“I don’t really see why they always ask for more money,” Stevenson said. “In my opinion, they were trying to create a small amount of revenue really just on the backs of students.”

… “As far as student tickets, our goal is to get to the value of half what they would be worth for season tickets, and we’re not there,” Pintens said. “That difference has to be made up. So really, we’re falling short of our perceptions.”

Last year, however, football ticket prices stopped increasing. Economics professor Bill Harbaugh, who runs a blog called UO Matters, speculated that prices won’t be raised anymore because fans would rather watch the game on big screen TVs at home.

“What [the athletic department] would like to do is convert those student seats so it can charge other people more for them,” Harbaugh said. “From [the department’s] point of view, it’s lost revenue. But it’s supposed to be a college sport, so it’d be nice to have some students watch it.”

Our students are getting creative though. If the athletic department can earn money marketing the Ducks, why can’t student government earn money marketing the students?

EMU Board Chair Miles Sisk, who served as Senate vice president last year, said the ASUO finds itself in a predicament negotiating with the athletic department year after year.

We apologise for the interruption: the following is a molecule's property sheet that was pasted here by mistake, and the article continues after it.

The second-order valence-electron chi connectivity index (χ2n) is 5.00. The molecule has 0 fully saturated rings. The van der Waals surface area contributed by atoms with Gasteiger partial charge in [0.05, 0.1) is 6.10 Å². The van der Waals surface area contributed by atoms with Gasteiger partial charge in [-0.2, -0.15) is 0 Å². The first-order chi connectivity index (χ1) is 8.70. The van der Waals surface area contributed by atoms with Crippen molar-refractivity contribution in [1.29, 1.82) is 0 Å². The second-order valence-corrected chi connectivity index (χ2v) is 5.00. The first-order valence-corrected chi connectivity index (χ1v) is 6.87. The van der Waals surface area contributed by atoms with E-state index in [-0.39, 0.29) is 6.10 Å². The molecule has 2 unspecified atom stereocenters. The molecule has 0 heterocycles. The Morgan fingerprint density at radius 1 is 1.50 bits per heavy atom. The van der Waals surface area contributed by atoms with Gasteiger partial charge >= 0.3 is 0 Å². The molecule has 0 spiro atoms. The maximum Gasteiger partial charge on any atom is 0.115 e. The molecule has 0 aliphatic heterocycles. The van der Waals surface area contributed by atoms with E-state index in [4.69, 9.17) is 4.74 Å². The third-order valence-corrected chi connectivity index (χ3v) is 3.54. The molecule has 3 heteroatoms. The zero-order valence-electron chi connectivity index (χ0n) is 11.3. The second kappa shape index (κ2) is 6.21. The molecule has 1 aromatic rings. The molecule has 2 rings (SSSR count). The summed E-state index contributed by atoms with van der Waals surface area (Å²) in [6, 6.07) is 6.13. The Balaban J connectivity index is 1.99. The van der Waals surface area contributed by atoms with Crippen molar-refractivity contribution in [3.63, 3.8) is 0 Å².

“We’re always stuck between a rock and a hard place,” Sisk said. “We either give them tons and tons of money and get even more tickets — which is just a huge burden on the ASUO budget — or give them nothing more and lose tickets, which is what we did this year.”

Sisk said more creative ways for the ASUO to raise money for tickets do exist, but haven’t been fully explored, yet. For example, the NCAA profited from Taco Bell’s sponsorship of the student section at the national championship between Oregon and Ohio State because the game drew so many viewers.

Sisk said the ASUO could make a contract with a company to sponsor the student section as well.

“From the conversations I’ve had, we could probably pull in somewhere around $500,000 — maybe more — that would cut back on the cost of the tickets,” said Sisk.

Seems like a great plan. ASUO can charge ESPN for the right to show scenes like this, and use the money to pay for student tickets – instead of letting Rob Mullens and Eric Roedl use that ESPN money to subsidize their own salaries: